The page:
Ideas that Work, office of special programs U.S. Department of Education

The contents of this website were developed in part under a grant from the US Department of Education, #H328M150052. However, those contents do not necessarily represent the policy of the US Department of Education, and you should not assume endorsement by the Federal Government or Project Officer, David Emenheiser.

Deaf-Blindness Resources

Deaf-blindness is defined by the Individuals with Disabilities Education Act as a "concomitant hearing and visual impairments, the combination of which causes such severe communication and other developmental and educational needs that they cannot be accommodated in special education programs solely for children with deafness or children with blindness."

The term deafblindness does NOT mean a child must be completely unable to see or hear. The term refers to the combination of visual and hearing impairments that serve to impair a child's ability to communicate and to learn to the extent that specialized instruction is required to support the child's education.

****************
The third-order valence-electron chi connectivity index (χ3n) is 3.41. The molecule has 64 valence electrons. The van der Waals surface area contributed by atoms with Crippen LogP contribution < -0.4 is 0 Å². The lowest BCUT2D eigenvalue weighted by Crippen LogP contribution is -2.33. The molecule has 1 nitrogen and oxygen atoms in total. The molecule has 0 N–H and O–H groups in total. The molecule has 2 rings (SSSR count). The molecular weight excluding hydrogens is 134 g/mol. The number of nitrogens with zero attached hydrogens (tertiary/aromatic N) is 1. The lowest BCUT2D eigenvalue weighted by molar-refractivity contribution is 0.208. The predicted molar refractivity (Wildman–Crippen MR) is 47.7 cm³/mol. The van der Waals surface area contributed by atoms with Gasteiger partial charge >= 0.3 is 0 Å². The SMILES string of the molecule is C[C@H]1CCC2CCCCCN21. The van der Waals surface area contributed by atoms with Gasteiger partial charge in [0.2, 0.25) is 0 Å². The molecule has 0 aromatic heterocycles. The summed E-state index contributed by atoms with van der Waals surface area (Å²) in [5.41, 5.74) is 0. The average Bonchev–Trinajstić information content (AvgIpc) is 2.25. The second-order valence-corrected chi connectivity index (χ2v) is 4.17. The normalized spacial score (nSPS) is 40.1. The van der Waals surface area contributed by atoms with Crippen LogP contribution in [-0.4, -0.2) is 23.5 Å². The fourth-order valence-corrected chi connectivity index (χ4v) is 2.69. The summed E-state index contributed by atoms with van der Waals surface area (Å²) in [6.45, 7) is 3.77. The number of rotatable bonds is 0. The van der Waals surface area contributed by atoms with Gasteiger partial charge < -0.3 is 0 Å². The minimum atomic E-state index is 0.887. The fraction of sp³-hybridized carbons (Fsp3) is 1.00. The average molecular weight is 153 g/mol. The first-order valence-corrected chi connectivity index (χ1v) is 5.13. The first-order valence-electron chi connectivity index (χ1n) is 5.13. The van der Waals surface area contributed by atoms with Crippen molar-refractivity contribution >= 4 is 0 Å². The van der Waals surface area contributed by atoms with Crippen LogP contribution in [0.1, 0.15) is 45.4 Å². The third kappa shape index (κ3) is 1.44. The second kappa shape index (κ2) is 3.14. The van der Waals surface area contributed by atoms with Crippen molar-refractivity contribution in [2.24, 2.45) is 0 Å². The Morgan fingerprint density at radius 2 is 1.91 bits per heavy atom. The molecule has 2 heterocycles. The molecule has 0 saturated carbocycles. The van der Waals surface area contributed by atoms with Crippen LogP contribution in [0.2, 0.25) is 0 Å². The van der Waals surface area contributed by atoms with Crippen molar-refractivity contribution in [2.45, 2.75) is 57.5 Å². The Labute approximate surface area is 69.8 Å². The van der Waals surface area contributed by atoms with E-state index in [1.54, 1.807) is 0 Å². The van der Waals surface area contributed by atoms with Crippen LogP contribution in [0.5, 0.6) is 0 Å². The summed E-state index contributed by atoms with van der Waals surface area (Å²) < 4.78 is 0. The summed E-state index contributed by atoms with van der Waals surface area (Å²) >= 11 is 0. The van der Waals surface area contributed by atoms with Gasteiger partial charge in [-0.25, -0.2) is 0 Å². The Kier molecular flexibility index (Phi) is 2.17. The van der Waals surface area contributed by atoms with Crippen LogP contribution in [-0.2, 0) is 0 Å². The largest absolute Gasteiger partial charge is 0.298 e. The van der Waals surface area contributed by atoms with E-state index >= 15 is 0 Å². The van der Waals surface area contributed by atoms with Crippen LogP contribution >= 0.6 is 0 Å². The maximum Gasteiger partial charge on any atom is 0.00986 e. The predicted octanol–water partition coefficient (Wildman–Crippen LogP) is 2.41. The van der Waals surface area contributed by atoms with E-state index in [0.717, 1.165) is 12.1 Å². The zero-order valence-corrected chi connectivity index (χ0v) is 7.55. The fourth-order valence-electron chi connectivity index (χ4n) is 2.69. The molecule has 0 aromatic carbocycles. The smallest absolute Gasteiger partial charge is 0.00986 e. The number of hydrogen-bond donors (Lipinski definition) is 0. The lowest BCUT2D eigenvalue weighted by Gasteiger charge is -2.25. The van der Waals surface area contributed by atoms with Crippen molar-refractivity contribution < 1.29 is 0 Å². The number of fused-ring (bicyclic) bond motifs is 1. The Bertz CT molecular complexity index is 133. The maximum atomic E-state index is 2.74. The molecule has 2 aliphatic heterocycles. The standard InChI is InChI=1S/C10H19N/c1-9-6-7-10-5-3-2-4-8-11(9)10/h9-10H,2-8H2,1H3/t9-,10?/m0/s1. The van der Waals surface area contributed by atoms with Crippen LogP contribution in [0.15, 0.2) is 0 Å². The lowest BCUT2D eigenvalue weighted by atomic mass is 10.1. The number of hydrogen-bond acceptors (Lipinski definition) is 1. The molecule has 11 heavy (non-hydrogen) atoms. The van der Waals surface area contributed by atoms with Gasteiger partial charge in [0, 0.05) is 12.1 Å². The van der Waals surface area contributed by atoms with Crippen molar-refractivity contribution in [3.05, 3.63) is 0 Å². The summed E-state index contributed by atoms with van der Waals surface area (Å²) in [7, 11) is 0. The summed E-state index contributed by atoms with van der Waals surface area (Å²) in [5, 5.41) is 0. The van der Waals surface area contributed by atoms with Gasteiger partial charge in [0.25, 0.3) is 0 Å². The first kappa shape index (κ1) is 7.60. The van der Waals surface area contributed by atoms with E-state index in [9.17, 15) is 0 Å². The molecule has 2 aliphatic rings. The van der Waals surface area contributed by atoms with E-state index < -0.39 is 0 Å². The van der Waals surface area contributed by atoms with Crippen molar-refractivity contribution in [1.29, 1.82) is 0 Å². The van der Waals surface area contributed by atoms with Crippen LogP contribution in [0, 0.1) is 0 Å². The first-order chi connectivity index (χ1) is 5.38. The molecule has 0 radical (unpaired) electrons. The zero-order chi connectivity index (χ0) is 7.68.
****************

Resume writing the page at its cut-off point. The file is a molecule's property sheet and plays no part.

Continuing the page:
The range of vision and hearing that children with the designation deafblind have is great. Some with have more vision that hearing and others more hearing than vision. Most will have sufficient vision to move about in their environment and to recognize faces. Most will have enough hearing to recognize familiar sounds and develop speech themselves.

There are a number of syndromes that are rare that have combined visual and hearing impairment as aspects of the disorder. They include: Alport Syndrome, Congenital Rubella Syndrome, Cytomegalovirus (CMV), CHARGE Association, Down Syndrome, Marshall Syndrome, Rubella Syndrome, Stickler Syndrome.

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